Permanent Residence

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aAssisting clients to gain permanent residency in the United States

Barst attorneys have been helping clients obtain permanent residence in the United States for 80 years. For the client seeking permanent residence based on employment, the most common avenue is a permanent labor certification. These certifications are issued by the Department of Labor (DOL) Employment and Training Administration in conjunction with U.S. Citizenship and Immigration Services (USCIS). The DOL will grant the certification upon a finding that the specific job offered to the applicant cannot be sufficiently staffed by ready, willing, qualified and available U.S. workers.

To qualify for a permanent labor certification, the applicant must follow the current PERM process and regulations and meet the following requirements:

  • The employee must be hired by the domestic employer as a full-time employee
  • The position must be a bona fide job opening available to U.S. workers
  • The job requirements must be customary to U.S. requirements for that occupation and not altered to conform to the employee’s foreign qualifications
  • The pay rate for the job must be at least the common amount for that type of occupation

In addition to these requirements, the DOL requires three filings to complete labor certification:

  • ETA Form 9089: PERM Labor Certification application (filed by the employer)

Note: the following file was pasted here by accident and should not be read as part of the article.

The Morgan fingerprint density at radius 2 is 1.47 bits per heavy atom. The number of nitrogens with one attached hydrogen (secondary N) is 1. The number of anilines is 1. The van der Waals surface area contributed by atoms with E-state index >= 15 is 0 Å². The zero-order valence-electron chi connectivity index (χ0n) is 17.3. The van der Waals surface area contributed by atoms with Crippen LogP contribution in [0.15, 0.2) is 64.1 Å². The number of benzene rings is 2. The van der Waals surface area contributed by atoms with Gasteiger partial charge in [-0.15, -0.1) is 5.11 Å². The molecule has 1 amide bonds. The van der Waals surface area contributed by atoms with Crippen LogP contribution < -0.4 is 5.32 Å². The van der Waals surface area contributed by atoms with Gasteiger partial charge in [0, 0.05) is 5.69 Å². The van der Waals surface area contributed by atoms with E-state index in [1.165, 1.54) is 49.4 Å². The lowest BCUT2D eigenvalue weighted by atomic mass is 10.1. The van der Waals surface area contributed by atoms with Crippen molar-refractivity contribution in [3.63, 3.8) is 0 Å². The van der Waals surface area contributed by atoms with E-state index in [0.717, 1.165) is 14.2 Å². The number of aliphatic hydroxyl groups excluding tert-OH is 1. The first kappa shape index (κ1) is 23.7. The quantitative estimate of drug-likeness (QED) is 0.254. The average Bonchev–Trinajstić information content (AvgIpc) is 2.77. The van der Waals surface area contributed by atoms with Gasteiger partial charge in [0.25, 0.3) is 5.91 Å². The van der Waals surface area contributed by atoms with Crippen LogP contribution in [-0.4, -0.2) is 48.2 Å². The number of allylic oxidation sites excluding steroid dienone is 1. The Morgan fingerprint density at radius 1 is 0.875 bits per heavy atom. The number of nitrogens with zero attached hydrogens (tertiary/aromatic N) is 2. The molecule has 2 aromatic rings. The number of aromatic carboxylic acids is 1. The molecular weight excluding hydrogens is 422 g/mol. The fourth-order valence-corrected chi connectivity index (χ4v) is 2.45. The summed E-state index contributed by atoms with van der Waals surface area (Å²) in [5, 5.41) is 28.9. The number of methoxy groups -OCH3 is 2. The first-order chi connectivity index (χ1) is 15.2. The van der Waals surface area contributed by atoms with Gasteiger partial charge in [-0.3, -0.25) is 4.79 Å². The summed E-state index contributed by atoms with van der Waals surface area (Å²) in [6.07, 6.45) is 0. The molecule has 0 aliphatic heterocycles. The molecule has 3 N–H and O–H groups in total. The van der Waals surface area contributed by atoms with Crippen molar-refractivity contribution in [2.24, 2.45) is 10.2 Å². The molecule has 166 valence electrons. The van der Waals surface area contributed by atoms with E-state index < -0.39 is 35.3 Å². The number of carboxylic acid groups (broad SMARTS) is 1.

• Form I-140 Immigrant Petition (filed by the employer with USCIS)
  • Form I-485 Application to Register Permanent Residence or Adjust Status (filed by the employee with USCIS)

In lieu of Form I-485, the employee may have his or her immigrant visa processed at a U.S. embassy or consulate; this is the only option available when outside the United States.

If you meet certain qualifications, you may not be required to complete PERM Labor Certification to obtain permanent residence based on employment. For detailed information, visit our Labor Certification page.

The application’s terms and conditions contain the minimum education and experience requirements. Prior to filing, the employer must take mandatory recruitment steps to determine the position cannot be filled by a U.S. worker, which entail circulation of advertisements for the job. The DOL also provides a choice of additional recruitment steps that are required before the application can be filed. The employer also must obtain a prevailing wage determination from the DOL. For a listing of the official filing process and pre-filing requirements, visit the DOL website,the DOL FAQ page

The application can be submitted electronically or via mail and may be subject to a random DOL audit. The DOL requires that copies of all documentation relating to an application be available upon request for up to five years from the date of filing.

Currently, the roughly 140,000 employment-based immigration visas made available by the federal government are over-subscribed. This oversubscription has resulted in a significant waiting period based on an applicant’s priority date (typically the filing date). The U.S. Department of State handles the allotment of these visas and publishes the current numbers on its Visa Bulletin.

U.S. visa lawyers in our New York City immigration law firm can assist you in all matters concerning eligibility and application for permanent resident status.

If you are seeking permanent residence in the United States and need experienced legal assistance throughout the application process, call 212-686-3838 or contact Barst online. Our lawyers speak several languages, including French, Mandarin, Spanish, Taiwanese, Turkish, Japanese, and Korean.

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Barst & Mukamal LLP
99 Park Avenue, 23rd Fl.
New York, NY 10016

Phone: 212-686-3838
Toll-Free: 1-888-506-1291
Fax: 212-481-9362